The Russian approval is above all
Regarding Russia’s stand on the project, al-Masri said that Russia would place major conditions with regard to infrastructure maintenance and obtaining part of the regime’s financial gains as an “occupier State” to Syria.
Al-Masri added that it is in Russia’s interest to re-establish life in Syria as it supports the regime’s government. The project will benefit the regime and Russia without clashing with the Caesar Act sanctions.
The regime will benefit from the transmission of gas and electricity through its lands. The gas will be transported from Jordan to Homs and then to northern Lebanon, and the infrastructure along the gas pipelines will be repaired, which serves Russia and the regime.
Al-Masri added that this project is an international deal that calls for the approval of the People’s Assembly in Syria. The Assembly, in turn, is subject to the rules of the regime that moves according to Russia’s wishes.
According to al-Masri, the regime has already given its approval to the power supply project to Lebanon through its lands, but it is negotiating its shares and the mechanism to circumvent sanctions while contracting with Jordan to obtain electricity in return for water outside the deal with Lebanon.
Caesar Act sanctions still in place to hold Syrian regime accountable
Even though the Lebanese Presidency announced that the US would assist Lebanon in obtaining gas from Egypt through Jordan and Syria, as stated by the US Ambassador in Lebanon Dorothy Shea to the Lebanese president on 19 August, Washington did not provide an explanation to its assisting mechanism.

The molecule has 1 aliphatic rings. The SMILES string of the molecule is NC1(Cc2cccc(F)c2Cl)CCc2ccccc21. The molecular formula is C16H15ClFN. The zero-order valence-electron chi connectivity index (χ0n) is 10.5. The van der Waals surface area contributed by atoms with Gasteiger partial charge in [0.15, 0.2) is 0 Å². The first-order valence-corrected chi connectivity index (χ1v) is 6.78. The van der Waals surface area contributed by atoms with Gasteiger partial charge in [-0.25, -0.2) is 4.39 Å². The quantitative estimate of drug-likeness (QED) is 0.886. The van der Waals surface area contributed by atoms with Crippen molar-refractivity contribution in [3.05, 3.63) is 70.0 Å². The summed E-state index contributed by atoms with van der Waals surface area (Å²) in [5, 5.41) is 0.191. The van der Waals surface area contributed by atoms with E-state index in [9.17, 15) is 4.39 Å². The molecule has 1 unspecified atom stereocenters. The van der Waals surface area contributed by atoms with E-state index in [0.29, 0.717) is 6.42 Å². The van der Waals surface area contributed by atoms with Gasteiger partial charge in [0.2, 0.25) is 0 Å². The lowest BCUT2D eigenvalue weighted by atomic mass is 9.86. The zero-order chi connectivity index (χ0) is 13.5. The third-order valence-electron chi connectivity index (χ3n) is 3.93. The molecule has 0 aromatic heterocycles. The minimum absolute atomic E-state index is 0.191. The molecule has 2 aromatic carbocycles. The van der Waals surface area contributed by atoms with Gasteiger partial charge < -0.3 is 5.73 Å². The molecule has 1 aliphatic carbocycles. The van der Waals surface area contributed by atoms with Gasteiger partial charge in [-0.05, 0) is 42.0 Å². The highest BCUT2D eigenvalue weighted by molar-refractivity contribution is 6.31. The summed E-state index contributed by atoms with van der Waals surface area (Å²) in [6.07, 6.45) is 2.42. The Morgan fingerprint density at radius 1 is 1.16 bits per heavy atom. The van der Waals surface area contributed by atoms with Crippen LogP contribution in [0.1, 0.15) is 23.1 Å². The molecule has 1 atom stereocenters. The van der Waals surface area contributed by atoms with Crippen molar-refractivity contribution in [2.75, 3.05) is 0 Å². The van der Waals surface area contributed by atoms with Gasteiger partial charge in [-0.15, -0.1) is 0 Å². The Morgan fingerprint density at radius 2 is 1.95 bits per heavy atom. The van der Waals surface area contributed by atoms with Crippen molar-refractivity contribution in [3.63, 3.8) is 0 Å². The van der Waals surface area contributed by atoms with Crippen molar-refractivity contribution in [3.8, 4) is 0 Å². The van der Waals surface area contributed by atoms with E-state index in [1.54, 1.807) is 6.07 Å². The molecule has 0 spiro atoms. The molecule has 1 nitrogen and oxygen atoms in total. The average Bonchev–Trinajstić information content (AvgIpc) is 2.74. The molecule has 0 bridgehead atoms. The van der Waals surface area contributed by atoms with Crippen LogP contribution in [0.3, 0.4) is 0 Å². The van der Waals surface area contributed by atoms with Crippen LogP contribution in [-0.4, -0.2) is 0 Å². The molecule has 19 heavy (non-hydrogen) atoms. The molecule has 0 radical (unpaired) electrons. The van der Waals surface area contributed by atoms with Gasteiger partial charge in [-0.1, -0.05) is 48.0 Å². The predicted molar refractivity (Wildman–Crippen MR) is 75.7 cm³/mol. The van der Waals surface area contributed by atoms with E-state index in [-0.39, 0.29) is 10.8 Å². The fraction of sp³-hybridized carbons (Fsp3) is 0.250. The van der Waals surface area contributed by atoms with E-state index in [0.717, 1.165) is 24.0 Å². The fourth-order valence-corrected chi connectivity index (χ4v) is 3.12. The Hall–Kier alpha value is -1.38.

Moreover, the US did not place any side, country, or institution on the Caesar Act sanctions waivers list as a step towards facilitating the Egyptian gas transfer to Lebanon via Syria.
Enab Baladi contacted the Foreign Affairs Department of the US Department of State and requested comments on the possibility of a US recognition of the Syrian regime through the Egyptian gas transportation to Lebanon through Syria, to which the US Department of State responded, “The United States has no plans to improve diplomatic relations with the al-Assad regime.”
The US Department of State gave no statements or details on diplomatic talks held in regard to the Egyptian gas file and its relation to Syria. Instead, it stressed its support to efforts made to find innovative, transparent, and sustainable solutions that would address Lebanon’s severe energy and fuel shortages.
When asked about future exemptions to the Caesar Act imposed on the Syrian regime, the US Department of State emphasized the importance of the sanctions as a vital pressure tool to bring the regime to accountability and pledged to continue using them against the regime.
The US Department of State provided no comment on whether there will be any exemptions or waivers for individuals, institutions, or projects in the near future.